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   Heimatklänge OST: Heimatklänge - Echoes of Home: Presscuts

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Release Date: 12.10.2007
EAN/UPC: 705304451021
TT Catalogue No: 4510


  • Echoes of Home
    (Switzerland/Germany) The new sound no one expected, nouveau yodel, is highlighted in this documentary by Stefan Schwietert (Accordion Tribe). Switzerland's Christian Zehnder mixes the national yelp with throat-singing and Arabic vocal elements. Life-long trad performers the Alder Boys find themselves confronting world music in their midst. The thoroughly bicultural and utterly charming Erika Stucky (come back to San Francisco, Erika!) demonstrates some of her avocations. She sings some spooky cabaret and pumps an accordion in front of an audience of solemn-bearded taverners. She performs Randy Newman's Brechtian death dirge "In Germany Before the War," and she prowls a skull-filled ossuary complete with a traditional memento mori on top: "As you are, so were we; as we are, so will you be." Like Les Blank, Schwietert insists on environment as the soul of a people's music, contrasting the unlovely industrial clusters of urban Switzerland with the somber Alps behind them. And he demonstrates the many moods of yodel from primal scream to cow-calling, from blue-mood expression to invitation to a fistfight. The impressionism leaves a few questions unanswered though—why do yodelers perform with brooms onstage? (Maybe it's to sweep off the thrown brassieres.) (RvB)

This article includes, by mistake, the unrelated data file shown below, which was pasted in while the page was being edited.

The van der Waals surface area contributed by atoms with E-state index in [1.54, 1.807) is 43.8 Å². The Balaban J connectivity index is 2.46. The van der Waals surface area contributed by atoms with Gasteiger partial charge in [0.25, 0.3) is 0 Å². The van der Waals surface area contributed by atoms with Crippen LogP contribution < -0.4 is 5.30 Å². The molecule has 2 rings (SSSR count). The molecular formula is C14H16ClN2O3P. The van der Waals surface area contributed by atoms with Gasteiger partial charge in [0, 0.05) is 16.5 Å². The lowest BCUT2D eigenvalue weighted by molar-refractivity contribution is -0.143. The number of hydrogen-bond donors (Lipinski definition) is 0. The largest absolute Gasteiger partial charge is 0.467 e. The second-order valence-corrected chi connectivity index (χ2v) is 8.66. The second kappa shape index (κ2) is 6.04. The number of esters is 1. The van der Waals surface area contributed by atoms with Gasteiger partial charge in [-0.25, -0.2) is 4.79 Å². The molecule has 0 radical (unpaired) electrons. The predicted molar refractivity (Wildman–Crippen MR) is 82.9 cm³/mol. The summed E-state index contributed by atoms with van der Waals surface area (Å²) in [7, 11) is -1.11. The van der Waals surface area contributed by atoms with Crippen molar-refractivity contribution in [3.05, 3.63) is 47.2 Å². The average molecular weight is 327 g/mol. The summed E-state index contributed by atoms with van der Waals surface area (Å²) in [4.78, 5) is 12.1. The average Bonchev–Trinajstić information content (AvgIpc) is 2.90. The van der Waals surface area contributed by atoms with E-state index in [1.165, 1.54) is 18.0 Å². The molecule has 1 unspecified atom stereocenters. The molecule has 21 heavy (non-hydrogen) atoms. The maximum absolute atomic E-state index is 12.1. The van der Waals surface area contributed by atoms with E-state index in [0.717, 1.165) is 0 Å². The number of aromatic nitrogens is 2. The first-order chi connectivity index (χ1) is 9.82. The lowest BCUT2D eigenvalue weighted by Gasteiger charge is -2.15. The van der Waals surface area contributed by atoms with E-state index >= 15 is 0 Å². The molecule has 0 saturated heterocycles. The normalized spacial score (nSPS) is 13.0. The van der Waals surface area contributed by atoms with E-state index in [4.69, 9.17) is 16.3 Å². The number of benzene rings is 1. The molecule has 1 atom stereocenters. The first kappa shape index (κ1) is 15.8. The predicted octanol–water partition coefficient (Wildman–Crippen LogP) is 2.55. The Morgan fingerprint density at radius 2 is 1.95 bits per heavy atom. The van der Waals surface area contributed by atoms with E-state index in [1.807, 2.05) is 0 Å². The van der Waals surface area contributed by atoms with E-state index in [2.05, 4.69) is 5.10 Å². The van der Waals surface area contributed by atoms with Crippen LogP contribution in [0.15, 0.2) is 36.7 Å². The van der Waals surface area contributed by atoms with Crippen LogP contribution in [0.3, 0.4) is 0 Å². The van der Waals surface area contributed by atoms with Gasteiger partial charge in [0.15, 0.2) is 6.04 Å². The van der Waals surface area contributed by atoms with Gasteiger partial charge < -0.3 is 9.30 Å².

www.metroactive.com

  • "Heimatklänge: The Yodelers are Alive in Them Hills
    By Bart Plantenga
    The Alps: heavenly, imposing, sometimes downright oppressive. How can the Swiss stand living among all that awesome beauty? They have a broad range of responses, including joy, spiritual reverence, gratitude and a humility that periodically slips into the gloomier aspects of mountain living: loneliness, drink, depression, occasionally suicide.